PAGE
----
At the center of Dust are two families – the Ogandas and the Boltons. Aggrey Nyipir Oganda is the patriarch of the Oganda family. A former policeman, he has long retired to the village, where he lives with his wife, Akai. Before Kenya’s independence, Nyipir had worked under Hugh Bolton, a British colonial officer, whose mysterious death remains unexplained.
When his son, Odidi Oganda is gunned down on the streets of Nairobi, Nyipir travels to the city, where together with his daughter, Ajany, they claim Odidi’s bullet-riddled body. They return home to Wuoth Ogik. Nyipir’s wife is overwhelmed with anguish at her son’s death and she disappears, leaving Nyipir and Ajany pondering whether to await her return before burying Odidi.
Meanwhile, the unlikely circumstances of Odidi’s death lead Ajany on a hunt to find out how and why her brother, who had once been a successful architect, had turned into a common criminal.
At the same time, Isaiah Bolton, a young Englishman travels to Kenya, hoping to meet Odidi in a desperate search to get to the bottom of his father’s unexplained disappearance. Odidi had earlier contacted Isaiah and promised to help him find the answers he’s looking for. And so, the young Bolton arrives in Wuoth Ogik, unaware that Odidi is dead.
For Nyipir, Bolton’s sudden appearance reawakens memories that he’d rather forget – memories that he must now deal with, along with the tragic death of his only son and the disappearance of his wife.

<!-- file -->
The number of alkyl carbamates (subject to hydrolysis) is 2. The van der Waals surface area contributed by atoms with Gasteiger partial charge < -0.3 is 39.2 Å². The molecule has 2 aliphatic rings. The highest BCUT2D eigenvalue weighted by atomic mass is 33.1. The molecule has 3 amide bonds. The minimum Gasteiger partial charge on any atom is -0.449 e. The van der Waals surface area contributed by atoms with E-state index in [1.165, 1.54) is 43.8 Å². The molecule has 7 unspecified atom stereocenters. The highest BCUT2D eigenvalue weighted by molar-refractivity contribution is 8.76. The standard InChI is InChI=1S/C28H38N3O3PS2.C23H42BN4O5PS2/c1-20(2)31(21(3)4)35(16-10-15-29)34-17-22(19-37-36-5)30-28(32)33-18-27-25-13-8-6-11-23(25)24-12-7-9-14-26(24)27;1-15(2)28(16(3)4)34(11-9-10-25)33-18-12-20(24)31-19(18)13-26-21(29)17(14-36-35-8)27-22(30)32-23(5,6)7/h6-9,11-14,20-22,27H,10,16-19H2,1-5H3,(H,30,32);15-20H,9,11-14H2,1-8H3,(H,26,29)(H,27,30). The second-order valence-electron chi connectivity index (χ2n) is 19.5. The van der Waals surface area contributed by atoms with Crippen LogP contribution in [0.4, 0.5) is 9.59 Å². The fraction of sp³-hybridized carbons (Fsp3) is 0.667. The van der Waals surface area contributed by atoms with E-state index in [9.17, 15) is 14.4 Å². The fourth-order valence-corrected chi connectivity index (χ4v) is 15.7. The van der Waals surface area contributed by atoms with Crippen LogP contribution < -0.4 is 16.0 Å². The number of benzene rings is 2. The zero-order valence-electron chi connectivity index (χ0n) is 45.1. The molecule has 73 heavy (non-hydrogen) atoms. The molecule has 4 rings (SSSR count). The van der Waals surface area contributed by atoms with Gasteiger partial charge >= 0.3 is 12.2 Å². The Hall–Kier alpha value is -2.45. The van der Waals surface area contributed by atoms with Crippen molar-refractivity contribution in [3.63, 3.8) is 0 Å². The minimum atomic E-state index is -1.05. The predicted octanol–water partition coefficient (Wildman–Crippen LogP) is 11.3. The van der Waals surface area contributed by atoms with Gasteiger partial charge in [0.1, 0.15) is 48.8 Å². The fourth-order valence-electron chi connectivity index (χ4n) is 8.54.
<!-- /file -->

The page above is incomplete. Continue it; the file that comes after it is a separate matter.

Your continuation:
As the story unfolds, switching back and forth, from the past to the present, Adhiambo skillfully unveils a web of relationships and inter-twined destinies that connect the Ogandas and the Boltons. Their story unfolds against the backdrop of Kenya’s troubled political history – from the days of colonial rule to the present. Like many of his countrymen, Nyipir Oganda has been brutalized into silence, choosing to keep quiet rather than speak up. His son’s tragic death comes to symbolize in many ways, the loss of a dream for the country as a whole … “a country shooting its people and tearing out its own heart.”
Dust is a wonderfully told story, gripping in its vivid portrayal of life. Adhiambo’s simple, and at times poetic writing style, provides for an engaging narrative. Her characters are enigmatic – and will draw you in as you seek to unravel their dark secrets.
Published in 2014, Dust is Yvonne Adhiambo Owuor’s first novel. The Kenyan writer is also a past winner of the Caine Prize for African Writing and a recipient of the well-regarded Iowa Writer’s Fellowship. She currently lives in Brisbane, Australia.